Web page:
On Wednesday, 198 Wellingtonians performed an incredible act of kindness. 198 members of our Sixth Form added their names to the Anthony Nolan stem cell register – an initiative that has been led, and championed, by Mr Williams. For the majority, this will be the end of the story (statistically, there is only a 1/800 chance of an individual’s stem cells being required) but, at some point in the next 40 years, someone could receive a text message, or an email, or a phone call that could save a life.
When Martin Burke, from the Anthony Nolan Trust, spoke to our Sixth Form last week, he spoke about heroism: he had done his research and had discovered that 15 Wellingtonians had been awarded the Victoria Cross, something which, he said, spoke volumes about our ethos. He was quite right in saying that ‘heroism is built into the DNA of Wellington’; it is inherent in our College motto (‘Virtutis Fortuna Comes’ – ‘Fortune Favours the Brave’) and in our College Value of Courage. The students who signed up to the stem cell register on Wednesday showed extraordinary courage but, in this major act of service, they also showed kindness – and it is kindness that has been our focus this week.
Kindness is the attribute that we place first and foremost among our College Values, and Mr Dahl reiterated this message in assembly on Monday to mark the beginning of national Anti-Bullying Week. This year, Bullying UK’s campaign has been accompanied by the hashtag, #ChooseKindness, and Mr Dahl, aided by Pastoral Prefects, Esther and Joe, used this to deliver a powerful message to the College.
Kindness has the power to transform a community. Like a shield, it has the power to protect us; like a charm, it has the power to keep cruelty at bay. As Mr Dahl said on Monday, ‘… the best way for a school to prevent bullying is to promote and create a school culture where kindness is cherished, valued and celebrated and, as a result, where unkindness and bullying is naturally rejected by pupils and staff in equal measure’.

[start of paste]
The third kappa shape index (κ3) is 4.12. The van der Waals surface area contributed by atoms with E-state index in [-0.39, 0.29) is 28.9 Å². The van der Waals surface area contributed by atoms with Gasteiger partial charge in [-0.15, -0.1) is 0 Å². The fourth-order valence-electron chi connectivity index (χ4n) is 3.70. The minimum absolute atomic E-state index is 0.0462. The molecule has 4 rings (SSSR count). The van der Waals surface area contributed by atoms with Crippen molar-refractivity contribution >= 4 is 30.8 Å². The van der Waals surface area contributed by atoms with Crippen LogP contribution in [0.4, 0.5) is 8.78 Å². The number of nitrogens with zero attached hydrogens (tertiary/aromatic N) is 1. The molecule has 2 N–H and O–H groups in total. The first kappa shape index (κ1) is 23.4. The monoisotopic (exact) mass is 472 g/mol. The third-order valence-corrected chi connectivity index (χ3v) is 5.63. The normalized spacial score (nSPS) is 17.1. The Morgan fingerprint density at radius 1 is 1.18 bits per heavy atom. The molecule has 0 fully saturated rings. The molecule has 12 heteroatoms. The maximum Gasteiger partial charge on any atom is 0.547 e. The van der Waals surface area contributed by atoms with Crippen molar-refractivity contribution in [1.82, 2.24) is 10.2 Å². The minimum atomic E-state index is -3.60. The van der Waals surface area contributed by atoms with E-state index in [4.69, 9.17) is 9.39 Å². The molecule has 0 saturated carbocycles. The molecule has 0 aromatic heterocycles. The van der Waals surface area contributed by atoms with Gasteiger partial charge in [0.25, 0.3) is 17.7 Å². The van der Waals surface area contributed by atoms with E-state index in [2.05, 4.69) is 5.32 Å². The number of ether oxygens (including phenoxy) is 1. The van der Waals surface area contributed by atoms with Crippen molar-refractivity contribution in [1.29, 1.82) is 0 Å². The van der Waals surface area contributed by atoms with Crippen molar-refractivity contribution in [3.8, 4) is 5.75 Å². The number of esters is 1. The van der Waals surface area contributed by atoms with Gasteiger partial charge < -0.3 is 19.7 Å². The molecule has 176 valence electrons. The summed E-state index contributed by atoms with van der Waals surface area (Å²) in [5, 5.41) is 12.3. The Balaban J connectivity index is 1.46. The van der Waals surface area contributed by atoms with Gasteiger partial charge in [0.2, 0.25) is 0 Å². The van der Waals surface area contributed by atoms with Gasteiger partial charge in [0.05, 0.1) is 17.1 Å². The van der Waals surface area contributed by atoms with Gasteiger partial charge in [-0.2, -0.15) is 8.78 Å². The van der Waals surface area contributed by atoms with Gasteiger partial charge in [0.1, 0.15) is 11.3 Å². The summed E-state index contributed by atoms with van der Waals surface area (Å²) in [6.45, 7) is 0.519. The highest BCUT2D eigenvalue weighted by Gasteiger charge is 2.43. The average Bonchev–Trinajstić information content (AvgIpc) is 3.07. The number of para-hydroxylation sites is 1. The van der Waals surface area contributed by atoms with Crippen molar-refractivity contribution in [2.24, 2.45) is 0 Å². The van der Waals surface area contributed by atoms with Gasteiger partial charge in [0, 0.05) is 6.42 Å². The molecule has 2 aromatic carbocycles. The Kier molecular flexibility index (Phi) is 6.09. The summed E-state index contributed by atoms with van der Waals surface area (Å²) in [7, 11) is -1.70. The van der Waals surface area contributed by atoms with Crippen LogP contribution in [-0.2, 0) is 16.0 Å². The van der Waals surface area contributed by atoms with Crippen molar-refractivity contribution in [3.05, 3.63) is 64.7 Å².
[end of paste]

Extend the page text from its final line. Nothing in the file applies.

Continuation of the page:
All week, students and staff have been performing random acts of kindness and, according to scientists, we have all enjoyed a boost of the feel-good hormone, oxytocin, as a result. On Friday, we all wore something blue to show our support for the work of Bullying UK. However, as we often say, it is sometimes the smallest gestures that matter the most. Also speaking in Monday’s assembly were Deputy Heads of College, Molly and Ross. They delivered another powerful message, one that they had given to staff the previous week: they encouraged us all to make a conscious effort to smile, to make eye contact, to acknowledge each another around the campus. As William Ward wrote, ‘A warm smile is the universal language of kindness’, and sometimes a warm smile is all it takes to change someone’s day for the better.
To some, this comes naturally but, for others, the act of looking someone in the eye and offering them a smile requires effort. Sometimes, it even takes courage.
Perhaps the real impact is felt when courage and kindness combine.Back to all Master's Voice